Beginner Cat Photo Skills

The Beginner’s Guide to Fill Flash for Cats

Have you taken flash photos of your cat? If you are like me, it has always been a big disappointment with red eyes and washed out colour. How do you take better flash photos?

Let me share an idea for using flash that can actually make your photos look better. It’s called ‘fill flash’ and I know it can help you look at your photos in a new way.

DEFINITION: Fill flash is a photographic technique used to brighten deep shadow areas, typically outdoors on sunny days, although the technique is useful any time the background is significantly brighter than the subject of the photograph, particularly for backlit subjects.


Have you ever taken portraits like this?

shadowy cat photograph showing how important a flash can be

This is Natasha and she looks terrible. She is a fuzzy dark blob against a bright sky. New Zealand light is exceptionally strong but that’s no excuse for this poor attempt at a photo. How can you avoid this kind of a disappointment?

Fill Flash to the Rescue

I included the Wikipedia definition of fill flash because it points out an important thing your flash does. It can be a big help if you are outside. ‘Brightening deep shadows … outdoors‘. If you are like me your first thought is, flash outdoors? Surely flash is for inside where it’s darker?

With the Wikipedia definition in mind, I decided to try using my built-in flash for some experiments with Natasha out in the garden where it was an overcast day. For my Canon camera, this prompted the flash to pop up. If the flash doesn’t pop up for you, there may be a lightning bolt icon on a button that lets you manually activate the flash.

Natasha was not bothered by the brief flash of light, as you can see. I believe that the built-in flash is not very strong and a cat outside will not be as distracted by it as it would indoors.

Compared to the first photograph, the later images are much more successful and show a lot more detail. Natasha is used to the noise of the camera and she was more interested in listening to a dog barking in a nearby garden. She can be the perfect model (sometimes).

Where is Your Own Fill Flash?

Adobe raw Raw DSLR Camera
Know the DSLR you are going to use.

If you look at this sample DLSR camera you will see a raised area above the lens, the flash will pop up here. Built in flashes are usually small, approx. 2.5 cms (1 inch) wide, so perfect for that shady cat picture.

NOTE: A compact camera or a smartphone might have their fill flash in a different location. Please check your manual.

You can see how helpful the small built-in flash can be in these circumstances. If your pet is about a metre away (3 ft. approx.) and you are struggling with a few shadows a small flash can make a big difference and transform your shot.

Should I Use Fill Flash?

I encourage you to give it a try. It’s not as difficult as you might think, just be careful and respectful of your pet.

Take your cat into the garden, or a catio, and find an area of contrasting light and shade. Then practise using your own fill flash and let your pet become accustomed to the camera sounds and lights. Take your time and be patient and prepare to be surprised and amazed as your photos transform from ‘dark blobs’ to real cats that stand out gently from any background shade.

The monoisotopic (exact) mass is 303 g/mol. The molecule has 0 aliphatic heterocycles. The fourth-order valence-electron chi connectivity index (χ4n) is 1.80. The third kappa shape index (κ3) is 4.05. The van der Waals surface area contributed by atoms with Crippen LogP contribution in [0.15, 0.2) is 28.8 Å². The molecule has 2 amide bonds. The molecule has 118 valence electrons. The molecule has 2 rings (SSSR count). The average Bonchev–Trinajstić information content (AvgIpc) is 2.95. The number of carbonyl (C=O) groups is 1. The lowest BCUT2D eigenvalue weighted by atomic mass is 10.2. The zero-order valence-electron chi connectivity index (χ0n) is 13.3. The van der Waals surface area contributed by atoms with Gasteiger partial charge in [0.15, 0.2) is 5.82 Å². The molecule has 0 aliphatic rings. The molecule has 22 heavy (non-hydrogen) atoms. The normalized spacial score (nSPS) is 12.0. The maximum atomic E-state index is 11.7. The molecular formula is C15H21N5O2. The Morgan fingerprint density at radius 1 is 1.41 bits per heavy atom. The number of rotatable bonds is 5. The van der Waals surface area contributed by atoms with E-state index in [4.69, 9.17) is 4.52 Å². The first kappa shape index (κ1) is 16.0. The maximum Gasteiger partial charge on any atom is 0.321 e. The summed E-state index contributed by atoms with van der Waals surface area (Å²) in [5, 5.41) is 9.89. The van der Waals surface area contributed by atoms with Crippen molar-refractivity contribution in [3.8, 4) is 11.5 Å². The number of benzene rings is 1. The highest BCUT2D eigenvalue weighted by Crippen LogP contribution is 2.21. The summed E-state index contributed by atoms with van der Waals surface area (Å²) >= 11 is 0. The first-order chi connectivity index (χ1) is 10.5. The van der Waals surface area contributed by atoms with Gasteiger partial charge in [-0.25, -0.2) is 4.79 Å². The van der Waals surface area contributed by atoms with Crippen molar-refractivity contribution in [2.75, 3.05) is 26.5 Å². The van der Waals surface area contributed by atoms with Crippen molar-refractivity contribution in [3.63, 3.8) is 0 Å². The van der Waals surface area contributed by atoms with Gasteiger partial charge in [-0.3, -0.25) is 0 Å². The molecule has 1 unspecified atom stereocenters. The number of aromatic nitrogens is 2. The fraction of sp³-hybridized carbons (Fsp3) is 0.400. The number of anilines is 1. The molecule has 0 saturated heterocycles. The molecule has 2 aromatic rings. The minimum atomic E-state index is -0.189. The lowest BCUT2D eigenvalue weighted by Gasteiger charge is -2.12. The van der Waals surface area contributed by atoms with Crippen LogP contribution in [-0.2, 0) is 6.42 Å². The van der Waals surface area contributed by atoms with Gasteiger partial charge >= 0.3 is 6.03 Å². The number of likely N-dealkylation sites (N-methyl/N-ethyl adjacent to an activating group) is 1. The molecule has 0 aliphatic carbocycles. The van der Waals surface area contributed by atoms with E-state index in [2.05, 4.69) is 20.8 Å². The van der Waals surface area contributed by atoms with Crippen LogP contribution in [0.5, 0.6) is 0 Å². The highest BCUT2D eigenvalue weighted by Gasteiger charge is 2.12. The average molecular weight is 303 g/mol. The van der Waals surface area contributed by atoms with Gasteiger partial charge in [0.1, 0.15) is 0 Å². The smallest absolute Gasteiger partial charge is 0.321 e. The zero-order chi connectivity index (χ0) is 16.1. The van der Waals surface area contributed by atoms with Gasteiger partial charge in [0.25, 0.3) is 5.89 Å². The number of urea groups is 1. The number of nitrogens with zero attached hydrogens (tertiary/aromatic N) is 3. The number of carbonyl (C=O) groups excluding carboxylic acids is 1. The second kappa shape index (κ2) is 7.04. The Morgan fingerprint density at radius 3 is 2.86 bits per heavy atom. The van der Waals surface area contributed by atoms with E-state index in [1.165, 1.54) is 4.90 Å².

Does Flash Photography Hurt Cats Eyes?

While it might not cause physical damage a flash is much worse for a cat than a human as cat’s eyes are much more sensitive so be careful.

  • These cat pictures were taken with a zoom lens from some distance away.

Cats have more finely tuned sight, even if it’s chasing a catnip mouse at home at 3 a.m. and they can see in much lower light than humans can. Poking a flash right in your cat’s face is a stupid idea, and any expert will tell you any flash they use will be very carefully adjusted to be gentler and less unpleasant than the flash on top of your camera. It will also be angled away from the cat to bounce of nearby surfaces.

One Disadvantage of Fill Flash

Used inside or outside the infamous ‘red eye’ reflections can give your pet a glazed apprehensive appearance. Position yourself carefully.

Unless of course, the pair of you intend to go out cat zombie hunting!

Zombie cat graphic

10 thoughts on “The Beginner’s Guide to Fill Flash for Cats”

  1. Fur sure on the fill flash! You know I’m a big believer of creating light, rather than just using what’s available.

  2. I absolutely love coming onto your blog to see what photos as they are always amazing and hopefully when I am 85 years I will have succeeded also LOL. I only use the flash inside but now will check into it more, thanks

  3. I have tried repeatedly to accustom Pipo to the camera, any of gthe three I use (P&S, Phone, or iPad) and he shies away from the all, most of the time…but I do have countless of those dark blob images, MOL! Maybe I will engage the flash next time he’s in the sunny south facing window. (Though it might cause a worsening of this camera shy stuff…even with distractions, he is expert at hiding his beautiful sapphire gemstone eyes…sigh…)

  4. Mum rarely uses the flash when she takes photos of me but she says she will try it outside when I’m in the catio if I look shadowy 🙂

    Great photo tips as always!

    • I’d love to know how she gets on. Sometimes it just won’t work for you but unless you try you don’t discover for yourself.

  5. natasha; we think yur gorgeouz…fill flash ore knot… N we all sew think yur furst foto iz prettee awesum ….we due knot haza camera { just de one on de fone } but it haza “flash” button….we R knot sure itz de same thing tho ???

    hay, heerz two a grate week oh end; bee healthee ♥♥☺☺

  6. Fill flash is really cool, we had no idea what it was called. Thanks for joining the Thankful Thursday Blog Hop!


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